I figure you guys could use a weekly break from my yammering so I'll be doing links on the weekends. Don't know if this will continue forever but it's worth a shot.
- The Future is now: The Illinois legislature has approved an amendment to the Illinois Security Deposit Return Act that allows deposit receipts and statements of damages to be sent via email instead of registered post. Friend of the blog Rich Magnone gives some good analysis of the new amendment.
- Saying nice things: I should also mention that Rich is an excellent Chicago Eviction attorney and legal advisor for landlords. His site, ChicagoEviction.com, contains a ton of good info for landlords from the legal POV. He's thorough and practical and has excellent taste.
- Gambling with Apartments: It's always interesting to see what big corporate thinks of our living situation. See how the REITs who invest in large-scale apartment complexes are assessing Chicago's rapidly rising rents and falling vacancy levels. REIS Reports has one take on the booming downtown luxury rental market, and Crain's Chicago Real Estate Daily has another great take on the matter.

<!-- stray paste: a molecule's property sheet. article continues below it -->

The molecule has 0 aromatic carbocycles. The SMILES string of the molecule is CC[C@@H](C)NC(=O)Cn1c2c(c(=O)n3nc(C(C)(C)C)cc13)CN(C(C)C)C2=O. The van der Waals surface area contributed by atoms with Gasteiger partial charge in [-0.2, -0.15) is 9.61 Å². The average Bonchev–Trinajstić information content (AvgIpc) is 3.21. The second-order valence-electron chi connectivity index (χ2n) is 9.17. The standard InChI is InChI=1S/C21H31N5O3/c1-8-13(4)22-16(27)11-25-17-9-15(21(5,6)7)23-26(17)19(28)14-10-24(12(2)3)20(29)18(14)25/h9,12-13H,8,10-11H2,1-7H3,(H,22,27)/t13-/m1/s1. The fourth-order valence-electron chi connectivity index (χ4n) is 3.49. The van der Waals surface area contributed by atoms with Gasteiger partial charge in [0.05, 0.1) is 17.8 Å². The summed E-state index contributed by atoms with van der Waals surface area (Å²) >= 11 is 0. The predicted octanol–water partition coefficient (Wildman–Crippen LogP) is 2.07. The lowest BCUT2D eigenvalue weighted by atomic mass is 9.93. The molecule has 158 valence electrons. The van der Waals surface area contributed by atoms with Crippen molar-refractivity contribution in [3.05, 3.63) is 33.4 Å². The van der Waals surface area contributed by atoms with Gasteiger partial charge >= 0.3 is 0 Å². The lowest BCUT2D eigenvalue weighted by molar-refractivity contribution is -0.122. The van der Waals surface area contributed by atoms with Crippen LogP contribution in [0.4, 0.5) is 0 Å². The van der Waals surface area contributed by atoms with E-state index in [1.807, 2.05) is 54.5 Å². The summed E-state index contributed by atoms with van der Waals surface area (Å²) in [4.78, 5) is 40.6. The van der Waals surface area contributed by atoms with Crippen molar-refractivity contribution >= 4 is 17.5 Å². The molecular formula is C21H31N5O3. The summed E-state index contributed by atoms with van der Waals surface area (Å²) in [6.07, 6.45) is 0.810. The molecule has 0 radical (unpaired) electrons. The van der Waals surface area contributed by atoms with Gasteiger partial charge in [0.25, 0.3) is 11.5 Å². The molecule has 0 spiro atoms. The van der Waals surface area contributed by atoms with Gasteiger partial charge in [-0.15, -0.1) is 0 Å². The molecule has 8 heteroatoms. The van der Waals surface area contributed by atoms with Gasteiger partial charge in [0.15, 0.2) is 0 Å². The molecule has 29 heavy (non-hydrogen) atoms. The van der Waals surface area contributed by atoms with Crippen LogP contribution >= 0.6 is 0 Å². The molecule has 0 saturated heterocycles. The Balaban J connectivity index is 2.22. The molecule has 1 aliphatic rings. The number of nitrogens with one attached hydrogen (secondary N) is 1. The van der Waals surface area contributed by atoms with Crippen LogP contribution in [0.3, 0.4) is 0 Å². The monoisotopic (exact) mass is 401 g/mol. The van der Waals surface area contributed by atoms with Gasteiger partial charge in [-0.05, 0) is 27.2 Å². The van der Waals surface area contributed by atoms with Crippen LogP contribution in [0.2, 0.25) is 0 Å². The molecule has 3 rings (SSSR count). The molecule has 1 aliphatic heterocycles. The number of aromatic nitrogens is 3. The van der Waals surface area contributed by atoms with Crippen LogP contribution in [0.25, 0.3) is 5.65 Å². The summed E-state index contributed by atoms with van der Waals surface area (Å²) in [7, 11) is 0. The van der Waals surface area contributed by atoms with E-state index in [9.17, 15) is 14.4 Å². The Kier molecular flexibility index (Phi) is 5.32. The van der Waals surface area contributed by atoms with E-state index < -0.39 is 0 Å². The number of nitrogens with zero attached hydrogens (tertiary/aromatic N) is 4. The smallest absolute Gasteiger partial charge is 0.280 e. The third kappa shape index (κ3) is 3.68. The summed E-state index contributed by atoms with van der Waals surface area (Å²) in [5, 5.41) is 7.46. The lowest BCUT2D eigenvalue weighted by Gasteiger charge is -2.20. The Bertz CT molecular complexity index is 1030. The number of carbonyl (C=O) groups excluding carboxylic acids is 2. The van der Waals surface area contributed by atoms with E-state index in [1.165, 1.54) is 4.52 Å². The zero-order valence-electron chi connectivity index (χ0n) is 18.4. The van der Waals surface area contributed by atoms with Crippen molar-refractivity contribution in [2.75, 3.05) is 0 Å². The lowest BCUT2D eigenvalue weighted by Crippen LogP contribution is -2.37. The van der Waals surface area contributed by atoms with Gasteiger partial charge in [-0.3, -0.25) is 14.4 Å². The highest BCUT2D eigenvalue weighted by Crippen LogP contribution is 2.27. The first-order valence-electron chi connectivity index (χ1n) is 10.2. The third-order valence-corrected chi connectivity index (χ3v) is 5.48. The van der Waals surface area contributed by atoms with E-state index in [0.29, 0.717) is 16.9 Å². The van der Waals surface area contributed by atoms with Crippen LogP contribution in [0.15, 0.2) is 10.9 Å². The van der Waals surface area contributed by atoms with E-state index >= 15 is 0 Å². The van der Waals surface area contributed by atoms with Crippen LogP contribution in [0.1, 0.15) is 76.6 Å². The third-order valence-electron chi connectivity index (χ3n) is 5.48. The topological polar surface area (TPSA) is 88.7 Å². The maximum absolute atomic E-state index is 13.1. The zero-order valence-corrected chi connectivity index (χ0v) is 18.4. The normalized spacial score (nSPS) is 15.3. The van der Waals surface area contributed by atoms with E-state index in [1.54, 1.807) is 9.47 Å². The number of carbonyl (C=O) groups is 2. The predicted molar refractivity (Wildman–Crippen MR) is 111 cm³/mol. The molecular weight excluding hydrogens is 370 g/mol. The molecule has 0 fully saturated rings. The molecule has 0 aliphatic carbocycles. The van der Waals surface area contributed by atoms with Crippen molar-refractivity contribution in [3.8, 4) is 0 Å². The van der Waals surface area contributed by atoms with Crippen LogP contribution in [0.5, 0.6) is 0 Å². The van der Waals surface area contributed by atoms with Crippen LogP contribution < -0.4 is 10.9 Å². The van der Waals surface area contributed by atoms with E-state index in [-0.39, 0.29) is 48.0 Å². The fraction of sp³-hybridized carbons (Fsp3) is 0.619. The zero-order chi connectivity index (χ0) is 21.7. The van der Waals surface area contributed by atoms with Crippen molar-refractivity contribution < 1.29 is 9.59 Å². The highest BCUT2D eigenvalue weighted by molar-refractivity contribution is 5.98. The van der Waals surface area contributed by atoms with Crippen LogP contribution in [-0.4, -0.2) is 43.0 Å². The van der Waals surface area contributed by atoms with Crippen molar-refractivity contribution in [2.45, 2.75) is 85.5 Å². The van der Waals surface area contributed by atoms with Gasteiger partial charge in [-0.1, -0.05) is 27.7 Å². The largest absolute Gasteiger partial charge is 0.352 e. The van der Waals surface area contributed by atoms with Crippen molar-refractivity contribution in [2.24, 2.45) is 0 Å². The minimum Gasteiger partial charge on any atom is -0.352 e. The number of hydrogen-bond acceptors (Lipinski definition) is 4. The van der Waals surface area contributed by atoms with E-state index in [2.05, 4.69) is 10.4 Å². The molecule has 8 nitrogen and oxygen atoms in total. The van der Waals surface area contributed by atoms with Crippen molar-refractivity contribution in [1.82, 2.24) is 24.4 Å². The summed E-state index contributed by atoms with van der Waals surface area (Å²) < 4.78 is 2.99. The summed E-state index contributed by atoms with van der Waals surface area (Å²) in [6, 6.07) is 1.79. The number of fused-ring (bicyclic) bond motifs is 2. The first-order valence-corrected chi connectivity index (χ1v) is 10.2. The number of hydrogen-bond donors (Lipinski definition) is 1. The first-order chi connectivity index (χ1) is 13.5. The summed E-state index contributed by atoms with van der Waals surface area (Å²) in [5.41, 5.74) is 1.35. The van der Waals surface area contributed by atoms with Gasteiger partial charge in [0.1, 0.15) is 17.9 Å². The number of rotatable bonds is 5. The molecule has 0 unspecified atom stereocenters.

- Oldie but goodie: over on Get Rich Slowly, a blogger talks about how ruining his credit score was the best thing he could have done for learning how to live within his means.
- A bit of good news: Another agent in my office (Baird & Warner City North) was one of the experts consulted for a front page Chicago Tribune article on Friday. Chicago home prices break 49 month losing streak.
- The ultimate move-in checklist: The Chicago Housing Authority performs some of the most stringent housing inspections in the area on behalf of its Housing Choice Voucher Holders, also known as recipients of "Section 8" housing assistance. They make a version of their inspection checklist available for the public. See if your apartment would pass a CHA inspection. (PDF)
- Eviction of the week: a tenant renting out his apartment for short stays using the popular AirBnB short term rental service has found himself served with an eviction suit. Maybe he can use some of the $20k he earned from his illicit side business to buy his own place instead. Find out his side of the story at Fast Company.